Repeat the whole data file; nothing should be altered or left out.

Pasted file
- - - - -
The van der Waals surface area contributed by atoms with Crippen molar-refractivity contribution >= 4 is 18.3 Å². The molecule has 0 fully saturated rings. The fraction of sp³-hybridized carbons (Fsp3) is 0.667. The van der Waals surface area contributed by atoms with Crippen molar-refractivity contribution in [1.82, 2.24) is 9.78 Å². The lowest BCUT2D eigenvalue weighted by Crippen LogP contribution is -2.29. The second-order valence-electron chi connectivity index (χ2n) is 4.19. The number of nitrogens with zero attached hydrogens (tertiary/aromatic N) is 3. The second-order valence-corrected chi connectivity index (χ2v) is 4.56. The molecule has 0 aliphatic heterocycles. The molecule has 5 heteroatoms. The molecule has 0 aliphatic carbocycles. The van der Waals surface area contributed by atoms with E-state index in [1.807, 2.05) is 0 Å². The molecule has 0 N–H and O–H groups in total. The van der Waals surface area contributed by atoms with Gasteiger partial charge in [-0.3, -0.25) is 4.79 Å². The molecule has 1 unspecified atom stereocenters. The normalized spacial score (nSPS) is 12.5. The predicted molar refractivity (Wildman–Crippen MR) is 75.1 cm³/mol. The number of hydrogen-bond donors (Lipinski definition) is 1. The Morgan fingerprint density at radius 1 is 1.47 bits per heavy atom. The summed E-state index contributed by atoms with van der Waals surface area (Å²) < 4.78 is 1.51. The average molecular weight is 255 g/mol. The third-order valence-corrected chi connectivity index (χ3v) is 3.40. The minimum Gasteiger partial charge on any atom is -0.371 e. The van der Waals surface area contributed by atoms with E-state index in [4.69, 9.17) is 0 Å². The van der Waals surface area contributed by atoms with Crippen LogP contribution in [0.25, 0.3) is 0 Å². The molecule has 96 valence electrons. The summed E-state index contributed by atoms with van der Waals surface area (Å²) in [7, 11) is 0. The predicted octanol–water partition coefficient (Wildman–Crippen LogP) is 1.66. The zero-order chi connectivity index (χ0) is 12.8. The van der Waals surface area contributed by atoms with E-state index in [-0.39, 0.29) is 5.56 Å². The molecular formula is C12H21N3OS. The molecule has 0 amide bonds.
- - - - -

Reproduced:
The van der Waals surface area contributed by atoms with Crippen molar-refractivity contribution >= 4 is 18.3 Å². The molecule has 0 fully saturated rings. The fraction of sp³-hybridized carbons (Fsp3) is 0.667. The van der Waals surface area contributed by atoms with Crippen molar-refractivity contribution in [1.82, 2.24) is 9.78 Å². The lowest BCUT2D eigenvalue weighted by Crippen LogP contribution is -2.29. The second-order valence-electron chi connectivity index (χ2n) is 4.19. The number of nitrogens with zero attached hydrogens (tertiary/aromatic N) is 3. The second-order valence-corrected chi connectivity index (χ2v) is 4.56. The molecule has 0 aliphatic heterocycles. The molecule has 5 heteroatoms. The molecule has 0 aliphatic carbocycles. The van der Waals surface area contributed by atoms with E-state index in [1.807, 2.05) is 0 Å². The molecule has 0 N–H and O–H groups in total. The van der Waals surface area contributed by atoms with Gasteiger partial charge in [-0.3, -0.25) is 4.79 Å². The molecule has 1 unspecified atom stereocenters. The normalized spacial score (nSPS) is 12.5. The predicted molar refractivity (Wildman–Crippen MR) is 75.1 cm³/mol. The number of hydrogen-bond donors (Lipinski definition) is 1. The Morgan fingerprint density at radius 1 is 1.47 bits per heavy atom. The summed E-state index contributed by atoms with van der Waals surface area (Å²) < 4.78 is 1.51. The average molecular weight is 255 g/mol. The third-order valence-corrected chi connectivity index (χ3v) is 3.40. The minimum Gasteiger partial charge on any atom is -0.371 e. The van der Waals surface area contributed by atoms with E-state index in [4.69, 9.17) is 0 Å². The van der Waals surface area contributed by atoms with Crippen LogP contribution in [0.25, 0.3) is 0 Å². The molecule has 96 valence electrons. The summed E-state index contributed by atoms with van der Waals surface area (Å²) in [7, 11) is 0. The predicted octanol–water partition coefficient (Wildman–Crippen LogP) is 1.66. The zero-order chi connectivity index (χ0) is 12.8. The van der Waals surface area contributed by atoms with E-state index in [-0.39, 0.29) is 5.56 Å². The molecular formula is C12H21N3OS. The molecule has 0 amide bonds.